13: Deborah Sampson: Woman Soldier
Deborah Sampson served 17 months in the Continental Army disguised as a man, distinguishing herself in battle. Uncover the amazing story of her enlistment, her remarkable service, and how she evaded discovery. Also unearth her experience following the revolution, when, suffering severe economic hardship, she capitalized on her wartime exploits to bring security to her family.
14: War on the American Home Front
Examine the experience of the colonists who did not take up arms during the revolution. Observe the many ways that noncombatants supported the war effort. Take stock of the war’s devastating economic effects on many, and how colonists dealt with privation. Note the divide-and-conquer strategies of the British to undermine the patriots, and what the common people gained from their war experience.
15: Mary Silliman: Soldier’s Wife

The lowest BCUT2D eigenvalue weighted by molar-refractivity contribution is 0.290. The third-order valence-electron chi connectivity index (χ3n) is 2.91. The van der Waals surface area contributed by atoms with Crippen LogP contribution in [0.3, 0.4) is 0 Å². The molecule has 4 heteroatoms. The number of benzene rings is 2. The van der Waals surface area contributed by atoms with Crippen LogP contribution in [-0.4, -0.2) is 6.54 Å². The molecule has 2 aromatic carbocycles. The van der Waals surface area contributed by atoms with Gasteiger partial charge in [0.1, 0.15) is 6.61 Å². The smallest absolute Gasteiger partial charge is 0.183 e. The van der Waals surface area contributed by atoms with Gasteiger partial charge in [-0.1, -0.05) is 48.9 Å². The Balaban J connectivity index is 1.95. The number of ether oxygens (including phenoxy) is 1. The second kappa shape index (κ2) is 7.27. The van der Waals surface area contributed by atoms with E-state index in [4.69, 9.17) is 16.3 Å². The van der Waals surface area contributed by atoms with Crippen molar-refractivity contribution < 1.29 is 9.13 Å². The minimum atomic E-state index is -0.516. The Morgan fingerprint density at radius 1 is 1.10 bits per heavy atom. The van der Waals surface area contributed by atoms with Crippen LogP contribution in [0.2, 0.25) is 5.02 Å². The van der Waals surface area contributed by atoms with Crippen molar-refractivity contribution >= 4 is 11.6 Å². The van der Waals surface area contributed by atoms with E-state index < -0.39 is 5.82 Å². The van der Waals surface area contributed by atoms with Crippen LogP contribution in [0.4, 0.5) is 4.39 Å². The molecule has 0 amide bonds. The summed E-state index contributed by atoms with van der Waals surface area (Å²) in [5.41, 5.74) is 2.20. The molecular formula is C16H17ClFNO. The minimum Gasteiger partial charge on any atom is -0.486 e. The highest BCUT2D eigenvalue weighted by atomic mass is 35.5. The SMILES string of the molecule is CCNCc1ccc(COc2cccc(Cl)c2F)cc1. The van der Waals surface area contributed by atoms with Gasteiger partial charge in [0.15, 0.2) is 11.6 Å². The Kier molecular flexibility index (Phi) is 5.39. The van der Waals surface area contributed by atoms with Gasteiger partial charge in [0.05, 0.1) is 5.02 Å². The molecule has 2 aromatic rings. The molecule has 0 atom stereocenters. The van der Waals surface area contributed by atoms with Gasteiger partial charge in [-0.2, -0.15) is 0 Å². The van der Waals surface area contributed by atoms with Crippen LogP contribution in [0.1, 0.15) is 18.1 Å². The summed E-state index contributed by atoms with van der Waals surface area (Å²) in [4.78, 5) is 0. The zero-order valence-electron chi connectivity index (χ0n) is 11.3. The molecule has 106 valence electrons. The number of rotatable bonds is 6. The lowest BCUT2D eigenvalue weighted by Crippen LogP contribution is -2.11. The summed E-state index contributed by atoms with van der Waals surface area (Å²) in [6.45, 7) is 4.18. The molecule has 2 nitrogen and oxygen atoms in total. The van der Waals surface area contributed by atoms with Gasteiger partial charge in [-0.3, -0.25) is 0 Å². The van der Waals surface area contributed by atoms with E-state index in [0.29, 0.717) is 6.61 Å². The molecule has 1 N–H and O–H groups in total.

Mary Silliman’s life was typical of the sacrifices of thousands of women and mothers amid the revolution. In excerpts from her letters, learn of her early life, the elements of her character, and her hardships during the war, including the traumatic political kidnapping of her husband. Witness how her family survived during the conflict and experience the trials of her later life.
16: The Revolution in Indian Country
Native Americans were heavily involved in the events of the revolution. Study the factors that led most Native tribes to side with the British during the conflict. Take account of the roles of Indigenous peoples in the fighting, the atrocities committed on both sides, and the ways in which the war drastically reshaped the balance of power between Europeans and Native Americans.
17: Molly Brant: Native Power Broker
Molly Brant, a Native Mohawk, was hugely influential on behalf of her people and the cause of Native loyalty to the British war effort. Learn how her marriage to a British diplomat, plus her own extraordinary talents, positioned her to become a military and cultural broker, and how her intelligence work, her role at war councils, and support for Native refugees earned her renown and gratitude.
18: The African American Revolution